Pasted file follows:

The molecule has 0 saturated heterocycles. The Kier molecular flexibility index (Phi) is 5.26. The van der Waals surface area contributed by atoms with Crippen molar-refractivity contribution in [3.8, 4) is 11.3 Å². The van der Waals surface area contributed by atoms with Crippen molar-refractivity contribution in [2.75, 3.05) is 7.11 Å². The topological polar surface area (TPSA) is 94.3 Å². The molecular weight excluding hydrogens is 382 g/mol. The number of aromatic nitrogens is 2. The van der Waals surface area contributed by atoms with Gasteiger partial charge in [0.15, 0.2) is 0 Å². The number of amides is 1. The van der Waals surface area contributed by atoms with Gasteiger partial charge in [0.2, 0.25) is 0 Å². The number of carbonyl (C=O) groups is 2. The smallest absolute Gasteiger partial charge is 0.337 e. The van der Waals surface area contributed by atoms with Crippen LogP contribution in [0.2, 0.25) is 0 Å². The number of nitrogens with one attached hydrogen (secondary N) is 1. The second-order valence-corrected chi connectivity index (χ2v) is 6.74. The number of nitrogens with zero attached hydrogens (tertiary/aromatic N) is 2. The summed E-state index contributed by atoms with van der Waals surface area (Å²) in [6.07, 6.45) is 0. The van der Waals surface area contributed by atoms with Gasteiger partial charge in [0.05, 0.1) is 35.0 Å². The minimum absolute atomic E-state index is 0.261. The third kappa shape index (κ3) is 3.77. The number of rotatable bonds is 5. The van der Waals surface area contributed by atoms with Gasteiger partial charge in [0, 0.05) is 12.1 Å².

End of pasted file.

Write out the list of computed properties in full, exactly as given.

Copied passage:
The molecule has 0 saturated heterocycles. The Kier molecular flexibility index (Phi) is 5.26. The van der Waals surface area contributed by atoms with Crippen molar-refractivity contribution in [3.8, 4) is 11.3 Å². The van der Waals surface area contributed by atoms with Crippen molar-refractivity contribution in [2.75, 3.05) is 7.11 Å². The topological polar surface area (TPSA) is 94.3 Å². The molecular weight excluding hydrogens is 382 g/mol. The number of aromatic nitrogens is 2. The van der Waals surface area contributed by atoms with Gasteiger partial charge in [0.15, 0.2) is 0 Å². The number of amides is 1. The van der Waals surface area contributed by atoms with Gasteiger partial charge in [0.2, 0.25) is 0 Å². The number of carbonyl (C=O) groups is 2. The smallest absolute Gasteiger partial charge is 0.337 e. The van der Waals surface area contributed by atoms with Crippen LogP contribution in [0.2, 0.25) is 0 Å². The number of nitrogens with one attached hydrogen (secondary N) is 1. The second-order valence-corrected chi connectivity index (χ2v) is 6.74. The number of nitrogens with zero attached hydrogens (tertiary/aromatic N) is 2. The summed E-state index contributed by atoms with van der Waals surface area (Å²) in [6.07, 6.45) is 0. The van der Waals surface area contributed by atoms with Gasteiger partial charge in [0.05, 0.1) is 35.0 Å². The minimum absolute atomic E-state index is 0.261. The third kappa shape index (κ3) is 3.77. The number of rotatable bonds is 5. The van der Waals surface area contributed by atoms with Gasteiger partial charge in [0, 0.05) is 12.1 Å².